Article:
Don’t make assumptions, but communicate with other vessels to get their intentions clear. The Nautical Institute gives this warning in its latest Mars Report in which two vessels collided after poor communication.

The Nautical Institute gathers reports of maritime accidents and near-misses. It then publishes these so-called Mars Reports (anonymously) to prevent other accidents from happening. A summary of this incident:

A vessel was making way at about 13 knots, gaining slowly on Vessel B, which was making about 10 knots. The pilot of Vessel A observed Vessel B cross their bow from starboard to port about 0.5 nm ahead. Based on this action, the pilot assumed the vessel was headed for the North exit of the Traffic Separation Scheme (TSS).

Up to this point there had been no VHF communication between the two vessels. Vessel A continued to gain on Vessel B, and it appeared they would pass Vessel B on their port side at a distance of about 200 metres.

Meanwhile, on Vessel B, the lone watch keeper was contacted by the local Vessel Traffic Services (VTS) on VHF. VTS inquired if they were headed to “K” anchorage. The officer of the watch (OOW), although unsure of the exact anchorage, responded in the affirmative.

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The VTS then informed the OOW that in order to make “K” anchorage, they were required to navigate the Traffic Separation Scheme (TSS) on their starboard side. The OOW was surprised, but took the VTS advice as an order. He knew he had to act quickly to enter the TSS, so he informed VTS he was coming to starboard. He knew there was a vessel astern, but without verifying, he assumed it was still some way behind.

The local VTS immediately called Vessel A on VHF and informed the bridge team that Vessel B was destined for an anchorage and that the vessel would take the appropriate TSS to starboard.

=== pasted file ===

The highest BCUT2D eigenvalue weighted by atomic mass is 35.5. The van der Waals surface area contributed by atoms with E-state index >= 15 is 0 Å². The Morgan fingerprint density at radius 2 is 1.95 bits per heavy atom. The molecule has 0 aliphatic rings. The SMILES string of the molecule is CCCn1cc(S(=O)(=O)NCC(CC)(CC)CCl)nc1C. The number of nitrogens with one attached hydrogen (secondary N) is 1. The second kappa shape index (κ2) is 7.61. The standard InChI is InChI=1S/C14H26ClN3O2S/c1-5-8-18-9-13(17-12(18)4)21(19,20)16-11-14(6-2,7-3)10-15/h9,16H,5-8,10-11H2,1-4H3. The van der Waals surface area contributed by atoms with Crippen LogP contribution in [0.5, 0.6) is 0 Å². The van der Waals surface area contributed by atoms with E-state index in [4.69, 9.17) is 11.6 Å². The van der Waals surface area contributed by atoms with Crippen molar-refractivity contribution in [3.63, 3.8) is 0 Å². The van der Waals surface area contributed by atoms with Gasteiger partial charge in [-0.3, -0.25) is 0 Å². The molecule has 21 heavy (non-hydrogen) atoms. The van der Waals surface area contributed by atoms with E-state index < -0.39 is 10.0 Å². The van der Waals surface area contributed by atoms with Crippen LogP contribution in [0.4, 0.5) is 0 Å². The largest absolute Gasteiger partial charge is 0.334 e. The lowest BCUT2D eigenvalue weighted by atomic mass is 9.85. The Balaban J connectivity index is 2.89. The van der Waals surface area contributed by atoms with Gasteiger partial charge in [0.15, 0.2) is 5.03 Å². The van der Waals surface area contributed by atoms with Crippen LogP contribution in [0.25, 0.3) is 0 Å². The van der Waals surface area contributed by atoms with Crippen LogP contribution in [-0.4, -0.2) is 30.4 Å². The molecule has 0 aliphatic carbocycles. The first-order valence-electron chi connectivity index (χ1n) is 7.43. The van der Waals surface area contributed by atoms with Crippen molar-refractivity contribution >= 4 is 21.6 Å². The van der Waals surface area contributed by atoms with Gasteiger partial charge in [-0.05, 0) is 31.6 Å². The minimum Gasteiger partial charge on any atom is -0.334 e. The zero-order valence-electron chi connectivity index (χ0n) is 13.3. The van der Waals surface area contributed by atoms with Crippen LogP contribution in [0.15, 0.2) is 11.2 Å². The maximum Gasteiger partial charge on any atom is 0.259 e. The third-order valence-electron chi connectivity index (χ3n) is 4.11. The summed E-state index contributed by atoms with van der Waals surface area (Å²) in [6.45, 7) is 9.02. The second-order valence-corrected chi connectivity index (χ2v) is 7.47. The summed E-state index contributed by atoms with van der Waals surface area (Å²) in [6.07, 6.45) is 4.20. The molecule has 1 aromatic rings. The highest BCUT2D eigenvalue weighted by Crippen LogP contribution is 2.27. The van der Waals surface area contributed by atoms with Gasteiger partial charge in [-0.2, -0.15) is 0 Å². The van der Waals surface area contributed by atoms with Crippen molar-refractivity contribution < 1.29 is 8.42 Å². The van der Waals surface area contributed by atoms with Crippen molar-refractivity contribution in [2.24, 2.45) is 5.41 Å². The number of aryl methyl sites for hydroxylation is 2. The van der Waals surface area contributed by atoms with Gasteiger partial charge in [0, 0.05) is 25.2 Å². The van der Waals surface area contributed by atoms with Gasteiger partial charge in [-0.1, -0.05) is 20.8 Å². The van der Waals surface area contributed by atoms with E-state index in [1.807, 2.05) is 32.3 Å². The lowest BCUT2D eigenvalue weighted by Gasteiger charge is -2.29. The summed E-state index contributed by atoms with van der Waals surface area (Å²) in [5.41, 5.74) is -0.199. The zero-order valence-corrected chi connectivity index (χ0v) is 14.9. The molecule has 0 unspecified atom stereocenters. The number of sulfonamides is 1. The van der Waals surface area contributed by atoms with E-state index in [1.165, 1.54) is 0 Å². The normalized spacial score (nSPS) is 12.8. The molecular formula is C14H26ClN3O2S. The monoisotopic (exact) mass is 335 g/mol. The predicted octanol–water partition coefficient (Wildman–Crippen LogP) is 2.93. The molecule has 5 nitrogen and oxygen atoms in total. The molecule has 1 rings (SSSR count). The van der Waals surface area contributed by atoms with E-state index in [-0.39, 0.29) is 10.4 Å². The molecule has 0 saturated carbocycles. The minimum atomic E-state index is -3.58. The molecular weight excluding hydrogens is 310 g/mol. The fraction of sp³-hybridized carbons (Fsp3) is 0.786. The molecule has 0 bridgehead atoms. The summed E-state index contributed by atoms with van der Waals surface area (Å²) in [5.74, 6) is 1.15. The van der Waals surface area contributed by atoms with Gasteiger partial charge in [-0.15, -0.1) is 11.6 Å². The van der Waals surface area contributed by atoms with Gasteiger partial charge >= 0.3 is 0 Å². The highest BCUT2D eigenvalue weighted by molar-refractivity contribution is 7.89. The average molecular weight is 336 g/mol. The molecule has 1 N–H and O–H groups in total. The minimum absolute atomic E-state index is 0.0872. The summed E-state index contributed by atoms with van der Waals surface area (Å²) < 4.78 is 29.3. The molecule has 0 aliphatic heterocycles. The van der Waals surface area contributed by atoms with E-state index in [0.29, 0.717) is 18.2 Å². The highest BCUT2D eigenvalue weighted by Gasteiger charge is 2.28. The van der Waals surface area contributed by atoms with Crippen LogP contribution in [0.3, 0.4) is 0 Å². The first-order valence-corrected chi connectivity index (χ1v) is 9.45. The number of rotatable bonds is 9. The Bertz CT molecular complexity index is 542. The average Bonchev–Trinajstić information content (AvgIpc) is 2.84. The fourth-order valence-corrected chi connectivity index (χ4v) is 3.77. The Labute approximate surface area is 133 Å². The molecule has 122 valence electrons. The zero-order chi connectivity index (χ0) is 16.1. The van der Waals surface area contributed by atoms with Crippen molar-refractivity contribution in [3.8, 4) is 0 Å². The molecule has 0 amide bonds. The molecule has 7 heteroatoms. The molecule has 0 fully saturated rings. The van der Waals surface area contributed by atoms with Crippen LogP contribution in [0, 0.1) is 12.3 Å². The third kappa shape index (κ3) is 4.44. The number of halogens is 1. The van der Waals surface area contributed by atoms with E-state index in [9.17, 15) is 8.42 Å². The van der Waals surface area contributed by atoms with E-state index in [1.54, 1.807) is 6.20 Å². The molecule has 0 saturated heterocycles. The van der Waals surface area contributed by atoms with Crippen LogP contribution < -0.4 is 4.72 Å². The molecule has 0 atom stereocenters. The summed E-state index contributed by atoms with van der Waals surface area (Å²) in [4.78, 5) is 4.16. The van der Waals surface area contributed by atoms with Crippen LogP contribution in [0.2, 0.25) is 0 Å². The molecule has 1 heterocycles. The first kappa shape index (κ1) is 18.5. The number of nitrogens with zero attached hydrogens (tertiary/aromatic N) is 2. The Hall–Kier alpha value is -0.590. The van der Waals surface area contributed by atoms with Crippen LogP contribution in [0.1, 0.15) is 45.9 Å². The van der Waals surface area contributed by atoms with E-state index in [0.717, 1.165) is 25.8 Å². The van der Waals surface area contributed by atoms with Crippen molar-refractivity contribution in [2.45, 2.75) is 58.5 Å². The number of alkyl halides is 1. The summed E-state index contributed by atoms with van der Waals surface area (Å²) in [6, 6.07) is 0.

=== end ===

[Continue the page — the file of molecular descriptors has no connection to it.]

At about the same time, the pilot of Vessel A saw Vessel B begin to turn sharply to starboard, which meant that this vessel would cut in front his vessel. He attempted to call Vessel B on VHF but there was no response. He ordered the main engine be put to stop, while the master simultaneously ordered hard to starboard.

At the same time, the OOW of Vessel A blew a long blast on the whistle. Despite all this, a collision was now unavoidable and Vessel B collided with the port side of Vessel A. The starboard bow of Vessel A then struck the navigation buoy that had been close to starboard.

Damage to Vessel B after collision (by Japanese Coast Guard).
Damage to Vessel B after collision (by Japanese Coast Guard).

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Advice from The Nautical Institute

  • Assumptions made by both vessel operators on the actions or position of the other vessel contributed to this accident. Keep your situational awareness honed sharp and communicate with other vessel operators to augment understanding and shared mental models.
  • When passing another vessel close by, as in this case about 200m, it may be advisable to have a mutual understanding of the manoeuvre.

Also read: Nautical Institute: ‘Confirm other vessel’s movements instead of making assumptions’

Mars Reports

This accident was covered in the Mars Reports, originally published as Mars 202354, that are part of Report Number 374. A selection of the Mars Reports are also published in the SWZ|Maritime magazine. The Nautical Institute compiles these reports to help prevent maritime accidents. That is why they are also published (in full) on SWZ|Maritime’s website.

More reports are needed to keep the scheme interesting and informative. All reports are read only by the Mars coordinator and are treated in the strictest confidence. To submit a report, please use the Mars report form.

Also read: Assumptions and poor communication lead to vessel collision